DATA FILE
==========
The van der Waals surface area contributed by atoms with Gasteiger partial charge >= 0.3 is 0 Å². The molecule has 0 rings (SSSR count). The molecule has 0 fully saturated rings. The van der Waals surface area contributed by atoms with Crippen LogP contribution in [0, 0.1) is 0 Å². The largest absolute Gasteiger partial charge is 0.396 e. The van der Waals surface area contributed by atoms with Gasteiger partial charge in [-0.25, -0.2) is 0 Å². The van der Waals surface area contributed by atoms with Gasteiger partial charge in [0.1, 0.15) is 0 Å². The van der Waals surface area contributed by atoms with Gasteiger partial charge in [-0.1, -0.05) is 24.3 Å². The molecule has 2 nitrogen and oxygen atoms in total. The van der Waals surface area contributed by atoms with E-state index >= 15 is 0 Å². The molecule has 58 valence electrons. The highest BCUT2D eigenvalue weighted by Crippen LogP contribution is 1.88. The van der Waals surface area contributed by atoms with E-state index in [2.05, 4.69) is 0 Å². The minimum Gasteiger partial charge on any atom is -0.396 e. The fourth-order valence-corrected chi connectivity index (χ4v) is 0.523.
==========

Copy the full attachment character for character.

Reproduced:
The van der Waals surface area contributed by atoms with Gasteiger partial charge >= 0.3 is 0 Å². The molecule has 0 rings (SSSR count). The molecule has 0 fully saturated rings. The van der Waals surface area contributed by atoms with Crippen LogP contribution in [0, 0.1) is 0 Å². The largest absolute Gasteiger partial charge is 0.396 e. The van der Waals surface area contributed by atoms with Gasteiger partial charge in [-0.25, -0.2) is 0 Å². The van der Waals surface area contributed by atoms with Gasteiger partial charge in [0.1, 0.15) is 0 Å². The van der Waals surface area contributed by atoms with Gasteiger partial charge in [-0.1, -0.05) is 24.3 Å². The molecule has 2 nitrogen and oxygen atoms in total. The van der Waals surface area contributed by atoms with E-state index >= 15 is 0 Å². The molecule has 58 valence electrons. The highest BCUT2D eigenvalue weighted by Crippen LogP contribution is 1.88. The van der Waals surface area contributed by atoms with E-state index in [2.05, 4.69) is 0 Å². The minimum Gasteiger partial charge on any atom is -0.396 e. The fourth-order valence-corrected chi connectivity index (χ4v) is 0.523.